Over 300 Successful Business Letters for All Occasions by Alan Bond is a very useful resource that includes sample letters of congratulations and appreciation, letters of inquiry, credit and collection letters, minutes, and letters of condolence. Each of the sixteen chapters concludes with a section of useful phrases or sentences that can be used to compose your own letter. Numerous examples of recommendation and resignation letters are here, which are often requested but difficult to find in most sources. (NL)

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HD1379 .K34 1998x
The Smart Home Buyer's Handbook by David Keating is subtitled "Everything you need to know about purchasing your home"- from financing to home design to choosing a neighborhood. Topics such as types of mortgages, what to look for in home construction, how to work with a broker, and negotiating, executing a purchase and sales agreement, and consummating the transaction are covered. Summary checklists are included. (NL)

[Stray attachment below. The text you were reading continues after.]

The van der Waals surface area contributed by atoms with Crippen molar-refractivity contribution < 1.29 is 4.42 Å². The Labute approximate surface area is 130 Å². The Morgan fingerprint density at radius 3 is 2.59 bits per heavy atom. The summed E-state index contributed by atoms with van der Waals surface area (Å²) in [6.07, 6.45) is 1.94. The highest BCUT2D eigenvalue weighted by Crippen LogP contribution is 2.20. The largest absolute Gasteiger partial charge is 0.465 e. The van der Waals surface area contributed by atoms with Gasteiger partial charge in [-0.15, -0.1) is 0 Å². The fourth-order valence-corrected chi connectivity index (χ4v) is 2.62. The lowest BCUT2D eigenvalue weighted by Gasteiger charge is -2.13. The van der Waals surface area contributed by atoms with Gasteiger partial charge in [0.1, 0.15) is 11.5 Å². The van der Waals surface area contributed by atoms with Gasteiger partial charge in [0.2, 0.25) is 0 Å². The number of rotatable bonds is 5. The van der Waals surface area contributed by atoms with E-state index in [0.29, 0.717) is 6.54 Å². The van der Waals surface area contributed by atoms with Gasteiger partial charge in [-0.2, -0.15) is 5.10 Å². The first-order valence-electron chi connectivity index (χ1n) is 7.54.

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HF5415.1 .F72 1997
The Conquest of Cool : Business Culture, Counterculture, and the Rise of Hip Consumerism by Thomas Frank
This book tackles the daunting question of which came first, popular culture, or the commercial media machine that seems to shape it? Born from the pages of Frank's doctoral dissertation, Conquest of Cool is a slick, but scholarly history of advertising in America, and business' "co-optation" of radical ideas into popular culture. By examining the changing nature of the advertising campaigns for such staple products as automobiles and soft drinks, Frank shows the reader "the story of hip's mutation from native language of the alienated to that of advertising." Perhaps surprisingly, Conquest of Cool presents the idea that this "co-optation" of counterculture by big business was neither adversarial, nor entirely parasitic. On the contrary, Frank argues that in some respects, corporate America had as much to give back to counterculture as it took. Published by the University of Chicago Press, this detailed analysis of the history of advertising in America is well written, painstakingly researched and referenced, and daringly different in its approach to the subject matter. (SP)